Monday, December 24, 2018

December 2018 - The Walls Are Up!

Trip to Haiti December 2018

In December, Chuck made a quick trip to Haiti to oversee the next phase of construction on the meeting hall, to be dubbed “UCG Haiti Assembly Hall and Training Center.”  The walls have been almost completed, and it is time to start preparing for construction of the rafters for the roof.

Before embarking on this trip, Chuck cut short pieces of 2 x 8 boards to demonstrate the angle at which the rafters should be cut. These he took with him, along with some tools and supplies.

While in Haiti, Chuck and Joseph Jean traveled into Port-au-Prince to order the lumber and pick up ceiling fans for the hall.  

The trip went smoothly and it was satisfying to see the great work the Haitian Church members have done with the walls. The only disappointment was not having the opportunity to see most of the congregation.  This trip took place on a Sunday - Tuesday, so it did not encompass the Sabbath or Bible Study times.  

See photos of progress below.

Sunday, November 11, 2018

Trip to Haiti Nov. 2018-Making Progress!

Haiti Update
November 2018

We embarked upon my first (Chuck’s second) trip to Haiti on Friday, November 2.  Our flight was scheduled for departure shortly after 6:00 AM, so we left our house at about 4:00 AM.  Our luggage was stuffed just to the maximum weight.  We each had our carry on and personal items, plus a checked bag apiece.  We purchased secondhand suitcases with the intention of carrying them over with items for the Haitian congregation, and leaving the suitcases with them.  The suitcases were stuffed with clothing, shoes, food, and even hurricane ties for the church building that is about to be constructed.

Our nonstop flight to Haiti was uneventful, as was our progression through immigration.  As soon as we stepped out of the airport, we were in a different world.  A very busy, loud, crowded, disorganized one.  Thankfully, deacon Joseph Jean was there to meet us, with a big smile and a warm welcome.  With him was Miloet, a recently baptized young man he is mentoring.  Miloet was to sit in the back of the pickup truck to prevent our luggage from being stolen as we wound our way through the dusty and chaotic streets of Port-au-Prince.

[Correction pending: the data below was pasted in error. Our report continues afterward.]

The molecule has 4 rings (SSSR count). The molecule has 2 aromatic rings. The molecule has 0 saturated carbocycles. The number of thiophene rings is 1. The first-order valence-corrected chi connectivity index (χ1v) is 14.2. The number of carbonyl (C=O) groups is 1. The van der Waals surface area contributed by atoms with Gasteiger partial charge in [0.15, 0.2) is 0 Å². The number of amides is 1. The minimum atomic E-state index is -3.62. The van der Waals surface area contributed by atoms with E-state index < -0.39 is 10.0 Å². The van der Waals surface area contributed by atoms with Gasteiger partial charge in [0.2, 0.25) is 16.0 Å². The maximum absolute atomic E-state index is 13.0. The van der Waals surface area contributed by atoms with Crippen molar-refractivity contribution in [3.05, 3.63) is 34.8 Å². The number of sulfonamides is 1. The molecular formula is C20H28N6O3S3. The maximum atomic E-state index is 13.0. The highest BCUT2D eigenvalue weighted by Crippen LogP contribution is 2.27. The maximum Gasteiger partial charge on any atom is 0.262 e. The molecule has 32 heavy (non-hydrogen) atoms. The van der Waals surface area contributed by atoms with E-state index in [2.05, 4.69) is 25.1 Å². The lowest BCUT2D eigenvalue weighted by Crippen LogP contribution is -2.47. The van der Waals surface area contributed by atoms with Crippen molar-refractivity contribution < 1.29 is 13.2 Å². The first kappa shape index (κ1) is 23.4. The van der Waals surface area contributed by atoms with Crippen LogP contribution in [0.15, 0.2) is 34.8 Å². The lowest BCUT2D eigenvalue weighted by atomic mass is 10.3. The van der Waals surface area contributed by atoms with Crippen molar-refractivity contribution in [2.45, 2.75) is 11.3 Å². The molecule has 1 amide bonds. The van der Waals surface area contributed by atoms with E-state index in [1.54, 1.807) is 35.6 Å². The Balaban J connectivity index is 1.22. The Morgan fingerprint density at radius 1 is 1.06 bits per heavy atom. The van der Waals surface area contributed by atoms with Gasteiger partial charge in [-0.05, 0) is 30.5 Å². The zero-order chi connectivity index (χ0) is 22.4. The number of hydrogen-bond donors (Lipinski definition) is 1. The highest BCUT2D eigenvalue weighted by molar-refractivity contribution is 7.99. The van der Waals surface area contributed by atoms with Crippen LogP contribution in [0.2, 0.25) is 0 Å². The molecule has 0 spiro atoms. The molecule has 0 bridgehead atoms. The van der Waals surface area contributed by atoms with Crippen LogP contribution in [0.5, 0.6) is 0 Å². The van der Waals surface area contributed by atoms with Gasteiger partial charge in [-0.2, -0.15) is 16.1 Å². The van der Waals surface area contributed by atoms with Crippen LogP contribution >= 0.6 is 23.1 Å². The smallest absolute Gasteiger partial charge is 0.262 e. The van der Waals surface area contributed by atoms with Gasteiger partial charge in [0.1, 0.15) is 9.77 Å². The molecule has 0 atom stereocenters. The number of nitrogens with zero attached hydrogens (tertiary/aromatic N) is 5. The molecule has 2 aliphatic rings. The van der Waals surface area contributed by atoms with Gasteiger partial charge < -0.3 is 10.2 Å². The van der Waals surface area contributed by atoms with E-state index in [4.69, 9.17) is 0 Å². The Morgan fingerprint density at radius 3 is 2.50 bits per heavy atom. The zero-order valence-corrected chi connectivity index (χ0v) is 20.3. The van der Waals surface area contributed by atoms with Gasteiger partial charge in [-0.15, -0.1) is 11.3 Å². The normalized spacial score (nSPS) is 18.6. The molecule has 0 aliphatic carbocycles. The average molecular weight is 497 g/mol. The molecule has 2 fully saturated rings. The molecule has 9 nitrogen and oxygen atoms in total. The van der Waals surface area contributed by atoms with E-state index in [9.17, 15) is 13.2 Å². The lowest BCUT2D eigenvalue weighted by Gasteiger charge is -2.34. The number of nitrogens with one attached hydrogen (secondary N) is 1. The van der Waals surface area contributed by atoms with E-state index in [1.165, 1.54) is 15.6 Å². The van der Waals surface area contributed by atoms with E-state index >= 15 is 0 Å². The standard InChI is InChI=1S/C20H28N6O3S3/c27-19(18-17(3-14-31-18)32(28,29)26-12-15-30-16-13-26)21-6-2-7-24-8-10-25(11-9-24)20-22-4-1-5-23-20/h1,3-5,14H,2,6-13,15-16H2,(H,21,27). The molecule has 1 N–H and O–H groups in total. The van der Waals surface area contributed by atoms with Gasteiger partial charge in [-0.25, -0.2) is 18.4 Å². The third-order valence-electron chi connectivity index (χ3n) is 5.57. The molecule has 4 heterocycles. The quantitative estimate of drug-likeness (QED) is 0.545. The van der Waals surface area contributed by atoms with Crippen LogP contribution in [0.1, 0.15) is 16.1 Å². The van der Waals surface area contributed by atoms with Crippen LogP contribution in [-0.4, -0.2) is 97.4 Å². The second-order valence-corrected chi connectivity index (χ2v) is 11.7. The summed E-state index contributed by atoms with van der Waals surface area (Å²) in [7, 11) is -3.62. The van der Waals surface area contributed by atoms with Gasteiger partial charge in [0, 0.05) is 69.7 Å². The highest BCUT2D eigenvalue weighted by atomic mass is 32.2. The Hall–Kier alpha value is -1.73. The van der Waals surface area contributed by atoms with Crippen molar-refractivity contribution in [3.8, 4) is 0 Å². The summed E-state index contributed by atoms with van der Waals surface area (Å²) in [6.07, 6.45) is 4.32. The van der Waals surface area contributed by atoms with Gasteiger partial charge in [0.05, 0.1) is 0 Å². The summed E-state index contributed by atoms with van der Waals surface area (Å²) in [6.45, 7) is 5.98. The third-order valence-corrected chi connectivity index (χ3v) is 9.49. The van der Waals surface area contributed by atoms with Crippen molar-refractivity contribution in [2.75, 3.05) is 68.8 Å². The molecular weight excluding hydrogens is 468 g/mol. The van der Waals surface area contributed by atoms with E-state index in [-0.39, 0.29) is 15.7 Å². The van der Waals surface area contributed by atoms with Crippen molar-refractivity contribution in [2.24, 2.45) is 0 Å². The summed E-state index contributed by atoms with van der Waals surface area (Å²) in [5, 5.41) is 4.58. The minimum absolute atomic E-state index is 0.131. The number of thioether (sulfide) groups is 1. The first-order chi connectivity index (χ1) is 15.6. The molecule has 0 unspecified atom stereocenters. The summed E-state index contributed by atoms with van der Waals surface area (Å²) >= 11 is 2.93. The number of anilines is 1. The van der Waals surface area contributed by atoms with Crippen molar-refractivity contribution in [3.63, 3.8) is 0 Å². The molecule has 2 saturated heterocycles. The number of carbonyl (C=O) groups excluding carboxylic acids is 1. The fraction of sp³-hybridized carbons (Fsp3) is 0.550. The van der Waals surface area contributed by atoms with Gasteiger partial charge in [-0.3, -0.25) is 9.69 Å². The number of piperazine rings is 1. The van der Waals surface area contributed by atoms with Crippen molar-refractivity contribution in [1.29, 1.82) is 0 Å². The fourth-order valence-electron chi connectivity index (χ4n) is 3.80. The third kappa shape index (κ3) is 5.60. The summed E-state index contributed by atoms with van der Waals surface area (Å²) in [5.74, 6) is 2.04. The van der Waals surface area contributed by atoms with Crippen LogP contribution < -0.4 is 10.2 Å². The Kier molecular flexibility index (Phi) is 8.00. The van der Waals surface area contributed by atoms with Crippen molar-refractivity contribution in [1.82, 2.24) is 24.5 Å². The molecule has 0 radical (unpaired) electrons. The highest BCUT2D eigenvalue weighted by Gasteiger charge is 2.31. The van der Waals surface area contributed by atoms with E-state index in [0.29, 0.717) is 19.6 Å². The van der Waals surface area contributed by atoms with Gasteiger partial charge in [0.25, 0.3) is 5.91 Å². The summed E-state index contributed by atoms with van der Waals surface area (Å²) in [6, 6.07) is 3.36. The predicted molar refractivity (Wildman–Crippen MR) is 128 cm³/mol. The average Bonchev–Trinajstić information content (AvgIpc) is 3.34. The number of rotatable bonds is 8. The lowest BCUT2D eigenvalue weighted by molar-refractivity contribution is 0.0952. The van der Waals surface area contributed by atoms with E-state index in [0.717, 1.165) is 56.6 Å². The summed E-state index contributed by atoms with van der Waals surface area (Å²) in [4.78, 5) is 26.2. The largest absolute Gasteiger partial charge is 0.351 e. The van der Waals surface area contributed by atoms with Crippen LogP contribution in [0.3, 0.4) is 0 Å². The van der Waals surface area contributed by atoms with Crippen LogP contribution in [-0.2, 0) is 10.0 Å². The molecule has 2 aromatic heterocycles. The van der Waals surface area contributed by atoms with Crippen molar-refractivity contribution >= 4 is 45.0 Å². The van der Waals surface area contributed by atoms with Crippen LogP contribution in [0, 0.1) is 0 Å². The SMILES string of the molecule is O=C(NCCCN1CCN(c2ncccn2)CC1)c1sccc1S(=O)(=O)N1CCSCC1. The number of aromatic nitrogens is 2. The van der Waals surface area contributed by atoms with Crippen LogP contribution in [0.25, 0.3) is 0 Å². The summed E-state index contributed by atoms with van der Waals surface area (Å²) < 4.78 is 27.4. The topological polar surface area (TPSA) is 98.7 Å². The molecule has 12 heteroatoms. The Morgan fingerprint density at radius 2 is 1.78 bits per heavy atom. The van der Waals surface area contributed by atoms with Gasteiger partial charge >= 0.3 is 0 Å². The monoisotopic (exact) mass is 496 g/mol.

Driving/riding through Port-au-Prince is a nervewracking experience, to say the least.  It is extremely crowded, and there appears to be no traffic rules.  There are no traffic signals.  People on foot, bicycle, and motorcycle mill around and dart across the street at will, often with no warning.  “Tap tap” vehicles were everywhere, and would pull out in front of you, stop suddenly in the middle of the road, and cut you off as you tried to make a turn. Tap taps are brightly painted buses or pick-up trucks that serve as share taxis in Haiti. Literally meaning "quick quick", these vehicles for hire are privately owned and ornately decorated.  It was amazing to see how many people could crowd into one of these tap taps.

We finally made it out of Port-au-Prince, and traveled two hours up and around the mountain to Mirebelais, home of Joseph Jean and our Haitian congregation.  After a stop to visit the Jean family, we checked into our hotel for a short rest before the Friday night Bible Study.

The Church van is currently out of commission, so Joseph picked us up that evening in his pickup.  He then drove all around Mirebelais, picking up brethren, until both the cab and the back of the pickup was full of people.  The first stop was to pick up our church pianist, Franelle, and his family.  As they climbed into the truck, I was handed their baby girl Rose to hold, and I was instantly in love with this petite, quiet, beautiful baby with big brown eyes.  Her older brother, Silas, climbed in beside me, and gave me the biggest, whitest, toothiest grin.  

Around 45 people attended the Bible Study, conducted by Chuck and translated to Creole by Joseph.

On the Sabbath, Joseph again made the rounds, this time picking up even more people.  Both the bed of the truck and the cab were full.  Around 65 people eventually showed up for Sabbath services.  I was struck by the number of children.  I counted at least 20 children, not including teenagers!  A few were scared of me, but most were very friendly.  They are beautiful children.  All were dressed in their best; which varied greatly from family to family.  

The opening songs were lively.  The Haitians love music.  As soon as the pianist arrived, he began to play, and those who were already present sang along until time for services.  After services, he played again for around an hour while some of the members lingered and sang along.  The sermon was given by Chuck, again translated by Joseph.  After services, everyone was served a meal prepared by Mrs. Jean and her sisters.  She had prepared a huge pot of rice and peas along with chicken, slaw, and beet salad. After a long afternoon of fellowshipping, Joseph again made the rounds to take us all home.